In the end we knew that we weren’t cut out to be adoptive parents.  Instead of building our family we decided to remain a family of two.  I guess I can boil our decision to adopt down to one sentence:  We didn’t want to parent a kid; we wanted to parent OUR kid.

Tuesday, February 24, 2015

They just keep coming....

Pregnancy announcements, that is.

One of my college roommates announced pregnancy number two to me and another college roommate yesterday in a private message on Facebook, complete with a scan picture.  Both people she announced to have infertility issues; I obviously chose to live without children and the other friend and her husband chose to adopt.  The friend that announced knows all of this.  I appreciated the in advance announcement but scan pictures are always pretty hard for me.

So I did what any self-respecting infertile would do and responded in a passive-agressive, slightly snarky manner.  I poured a big glass of wine, took a picture of it, sent it to the friend, and offered toast to her good news.  This friend loves wine and won't be drinking it for the better part of a year so I thought it was fitting to share a picture that she didn't really want to see in response to her sending me a picture that I didn't really want to see.  I'm probably a jerk. :)

Friday, February 20, 2015

Infertility and god

I figured that since I took on the Pope in my last blog post that I would pull my post about god and religion and god out of the draft folder.

I've always wrestled with the concept of god.  I didn't grow up in a religious family.  I've never really been religious as an adult.  I married a man who isn't religious.  I haven't stepped foot in a church for purposes other than a wedding or a funeral in over a decade.  I have a difficult time wrapping my head around things like prayer and the whole 'relationship with Jesus' thing that evangelicals preach.  The idea of a higher power that as control over my life is just something that I can't believe.

My teenage years were where I really started to question the idea of god.  This was the first time I asked the "why do bad things happen to good people?' question.  I concluded then that there couldn't possibly be a god, or at least if there was he had no bearing on or control over what things happened to people.  Infertility only strengthened my belief that there is no god.

So that brings me to those people who say that the fact that we weren't able to have children is god's will or it happens in god's time or whatever.  It implies that I'm not good enough or worthy enough to have a child.  Using that logic those addicted to drugs, teenagers, and those with five kids by five different men are more worthy than I am.  No.  Those people were all just lucky enough to have their biological functions work properly.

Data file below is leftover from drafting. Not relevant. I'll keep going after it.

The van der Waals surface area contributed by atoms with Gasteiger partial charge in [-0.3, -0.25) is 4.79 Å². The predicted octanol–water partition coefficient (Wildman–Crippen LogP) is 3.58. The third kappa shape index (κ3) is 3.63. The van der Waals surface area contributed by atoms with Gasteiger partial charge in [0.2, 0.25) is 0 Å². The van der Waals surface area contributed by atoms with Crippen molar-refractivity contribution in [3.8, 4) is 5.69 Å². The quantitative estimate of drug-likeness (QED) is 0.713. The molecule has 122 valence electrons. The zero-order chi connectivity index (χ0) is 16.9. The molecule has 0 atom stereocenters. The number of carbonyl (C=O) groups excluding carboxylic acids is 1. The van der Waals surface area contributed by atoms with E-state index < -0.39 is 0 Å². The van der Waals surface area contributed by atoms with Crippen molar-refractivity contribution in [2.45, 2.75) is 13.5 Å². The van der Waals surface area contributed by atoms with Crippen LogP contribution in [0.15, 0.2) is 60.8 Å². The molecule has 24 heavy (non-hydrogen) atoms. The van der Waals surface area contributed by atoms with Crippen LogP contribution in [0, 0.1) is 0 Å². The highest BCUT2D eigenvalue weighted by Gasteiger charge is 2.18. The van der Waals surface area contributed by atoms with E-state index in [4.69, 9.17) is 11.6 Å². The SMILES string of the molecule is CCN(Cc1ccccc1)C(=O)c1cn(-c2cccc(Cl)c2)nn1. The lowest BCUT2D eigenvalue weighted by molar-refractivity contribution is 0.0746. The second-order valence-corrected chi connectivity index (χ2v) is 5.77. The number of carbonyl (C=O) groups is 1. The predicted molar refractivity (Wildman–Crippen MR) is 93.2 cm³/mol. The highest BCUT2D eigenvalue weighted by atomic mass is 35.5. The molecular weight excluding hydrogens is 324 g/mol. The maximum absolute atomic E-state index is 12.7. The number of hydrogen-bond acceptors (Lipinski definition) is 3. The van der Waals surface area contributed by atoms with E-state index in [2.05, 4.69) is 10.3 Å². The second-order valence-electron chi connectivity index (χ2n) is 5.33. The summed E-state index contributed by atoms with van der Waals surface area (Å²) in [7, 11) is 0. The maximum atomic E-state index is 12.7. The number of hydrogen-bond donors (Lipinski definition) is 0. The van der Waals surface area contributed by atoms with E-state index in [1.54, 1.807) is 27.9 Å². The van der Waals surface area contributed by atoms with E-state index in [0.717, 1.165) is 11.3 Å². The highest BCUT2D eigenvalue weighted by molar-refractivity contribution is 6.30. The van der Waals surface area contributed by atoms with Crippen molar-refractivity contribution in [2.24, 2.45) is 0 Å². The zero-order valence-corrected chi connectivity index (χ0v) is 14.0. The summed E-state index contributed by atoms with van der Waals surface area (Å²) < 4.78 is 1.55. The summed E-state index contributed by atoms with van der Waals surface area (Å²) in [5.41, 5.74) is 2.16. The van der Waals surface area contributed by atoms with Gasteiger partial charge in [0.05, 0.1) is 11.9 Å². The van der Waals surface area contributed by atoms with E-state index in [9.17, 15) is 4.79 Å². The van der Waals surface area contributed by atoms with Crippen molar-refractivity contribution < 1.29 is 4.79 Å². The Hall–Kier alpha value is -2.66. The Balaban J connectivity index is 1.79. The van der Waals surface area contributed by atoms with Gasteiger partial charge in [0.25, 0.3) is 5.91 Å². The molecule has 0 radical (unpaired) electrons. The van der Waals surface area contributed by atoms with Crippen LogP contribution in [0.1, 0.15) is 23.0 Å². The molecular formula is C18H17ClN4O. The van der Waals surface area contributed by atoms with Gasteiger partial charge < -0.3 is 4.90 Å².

So I guess what I'm trying to say is that I might not believe in god or participate in organized religion, but I try to be a good person.  I try to do the right things.  I'm a good person because it's the right thing to do, not because some god or religion wants me to be.

Monday, February 16, 2015

Grappling with mortality

I found out today that a friend from college passed away as a result of injuries sustained in a car accident on Saturday evening.  We weren't good friends and we haven't spoken in the nearly 12 years since we graduated from college (with the exception of a Facebook comment here and there).  Now I guess we'll never get that opportunity to catch up.

She was young.  She was vibrant.  She had so much life left to live.  And now she's gone.

I guess this is a sobering reminder for me that we don't know how much time that we have left with our loved ones.

Friday, February 13, 2015

Are you kidding me?

I woke up just before 4am and couldn't go back to sleep.  So I made a pot of coffee and settled in to read the news where I found this gem.

I'm not Catholic.  I'm not even religious.  I do like a lot of what Pope Francis has to say (e.g, preaches a message of social justice).  But I find his most recent comments to be very insulting (and I fully acknowledge that these comments are addressed to those who choose not to have children).

Here are my thoughts in order:

  1. A (presumably) celibate, single guy wants us to take reproductive advice from him.  LOL.
  2. Choosing not to have kids is not selfish or narcissistic.  It's a valid choice and those people deserve to be supported.
  3. The Catholic church puts those with infertility in quite the bind.  They think that people should have a bunch of kids while simultaneously admonishing anything that helps a couple get pregnant.  
  4. Based on my childfree (I really hate this word!) status I feel unwelcome in the Catholic church.  Because, if you really want to get technical, hubs and I did choose not to have children.  We carefully considered all of the options available to us and decided not to proceed with any of the options, thereby choosing not to have children.